As the world observes World Hemophilia Day on 17 April every year to generate awareness over the disease, it is equally important to know to be away from the disease.
Haemophilia is a rare disorder of the blood, in which it does not clot normally because it lacks sufficient blood-clotting proteins. Till recently, the disease was quite lesser-known but with the Covid-19 pandemic wreaking havoc over human lives from the past year, awareness of Haemophilia has become much essential.
The theme for this year is ‘Adapting to Change’.
In India, the estimated number of Hemophilia patients is approximately 1,36,000, which is 1 in 10,000 male births. The diagnosis rate of Hemophilia is considerably low, at around 13%.
Hemophilia amongst children is a growing concern, with 91% of patients below the age of 18 getting Episodic Therapy, that is, therapy during emergencies.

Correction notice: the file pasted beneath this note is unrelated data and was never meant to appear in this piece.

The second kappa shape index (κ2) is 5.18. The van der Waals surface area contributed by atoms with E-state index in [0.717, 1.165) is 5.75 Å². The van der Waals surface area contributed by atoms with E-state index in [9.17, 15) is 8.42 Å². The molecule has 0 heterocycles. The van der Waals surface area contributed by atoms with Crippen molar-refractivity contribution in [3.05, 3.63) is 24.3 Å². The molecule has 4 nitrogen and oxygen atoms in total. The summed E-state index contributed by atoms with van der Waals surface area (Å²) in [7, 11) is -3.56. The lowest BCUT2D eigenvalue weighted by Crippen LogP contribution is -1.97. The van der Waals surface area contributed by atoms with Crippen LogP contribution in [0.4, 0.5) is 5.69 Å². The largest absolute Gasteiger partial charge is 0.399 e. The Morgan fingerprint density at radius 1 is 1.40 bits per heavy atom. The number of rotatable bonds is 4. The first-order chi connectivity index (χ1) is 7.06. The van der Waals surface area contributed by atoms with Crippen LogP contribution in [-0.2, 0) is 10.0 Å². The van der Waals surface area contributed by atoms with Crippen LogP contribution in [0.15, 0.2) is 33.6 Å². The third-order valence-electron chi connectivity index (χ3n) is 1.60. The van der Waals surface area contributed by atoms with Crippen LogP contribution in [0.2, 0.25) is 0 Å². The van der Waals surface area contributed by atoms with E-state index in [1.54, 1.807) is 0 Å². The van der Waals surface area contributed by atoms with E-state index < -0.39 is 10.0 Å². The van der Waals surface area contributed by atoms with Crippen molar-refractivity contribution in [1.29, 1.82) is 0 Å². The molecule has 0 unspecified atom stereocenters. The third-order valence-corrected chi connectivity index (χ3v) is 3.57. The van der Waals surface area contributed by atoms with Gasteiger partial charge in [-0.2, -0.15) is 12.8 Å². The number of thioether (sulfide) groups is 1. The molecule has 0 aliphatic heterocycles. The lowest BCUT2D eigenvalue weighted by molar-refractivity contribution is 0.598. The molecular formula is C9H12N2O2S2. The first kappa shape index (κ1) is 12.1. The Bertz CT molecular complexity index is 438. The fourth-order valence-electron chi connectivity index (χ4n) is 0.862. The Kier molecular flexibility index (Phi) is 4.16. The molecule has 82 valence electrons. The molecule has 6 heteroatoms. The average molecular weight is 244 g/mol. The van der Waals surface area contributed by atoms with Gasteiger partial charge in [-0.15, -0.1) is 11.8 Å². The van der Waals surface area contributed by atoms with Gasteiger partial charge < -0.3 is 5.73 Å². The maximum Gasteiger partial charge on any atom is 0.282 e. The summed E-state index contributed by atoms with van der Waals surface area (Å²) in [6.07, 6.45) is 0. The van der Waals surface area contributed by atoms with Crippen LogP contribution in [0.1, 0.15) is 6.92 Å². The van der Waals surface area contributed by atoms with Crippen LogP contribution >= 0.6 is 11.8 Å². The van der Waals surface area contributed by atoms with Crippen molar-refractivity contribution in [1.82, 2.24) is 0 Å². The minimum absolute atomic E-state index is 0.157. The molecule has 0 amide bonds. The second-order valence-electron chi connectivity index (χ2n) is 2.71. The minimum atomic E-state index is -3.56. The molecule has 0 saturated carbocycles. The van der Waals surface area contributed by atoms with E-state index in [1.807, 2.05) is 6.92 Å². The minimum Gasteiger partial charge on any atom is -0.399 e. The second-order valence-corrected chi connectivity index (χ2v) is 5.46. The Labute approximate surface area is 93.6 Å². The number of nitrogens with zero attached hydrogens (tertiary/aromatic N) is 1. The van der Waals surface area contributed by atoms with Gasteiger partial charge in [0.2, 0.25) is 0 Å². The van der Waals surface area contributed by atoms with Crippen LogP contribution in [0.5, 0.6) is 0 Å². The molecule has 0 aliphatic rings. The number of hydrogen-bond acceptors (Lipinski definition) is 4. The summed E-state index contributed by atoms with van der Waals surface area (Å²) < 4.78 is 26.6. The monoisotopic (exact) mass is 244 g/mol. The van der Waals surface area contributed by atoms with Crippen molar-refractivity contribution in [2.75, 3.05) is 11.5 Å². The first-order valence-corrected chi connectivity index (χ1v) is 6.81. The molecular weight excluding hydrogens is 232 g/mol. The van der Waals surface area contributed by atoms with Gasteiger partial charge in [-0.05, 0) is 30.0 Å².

Awareness about the disease amongst stakeholders, accessibility to treatment centers and therapy, and quality factor availability are challenges in the hemophilia ecosystem that are increasing with the current pandemic.
Improved standards of care could be achieved through prophylaxis, and to sustain this, home therapy is essential. In India, while home therapy in few places have been initiated, it needs to cover an increased number of patients for seamless adoption that will ensure timely and continual treatment leading to improved quality of life.
Dr Sandeep Arora, Head of Medical Affairs, Takeda India, said, “Home care and therapy is currently not a normal practice in India. During the pandemic, some institutes supported and allowed home therapy, which proved instrumental in managing the disease. As we move forward in supporting patients and bringing value to them, along with considering home therapy, creating a standard protocol and guideline for treatment will further ensure high standards of care and sustained management of the disease.”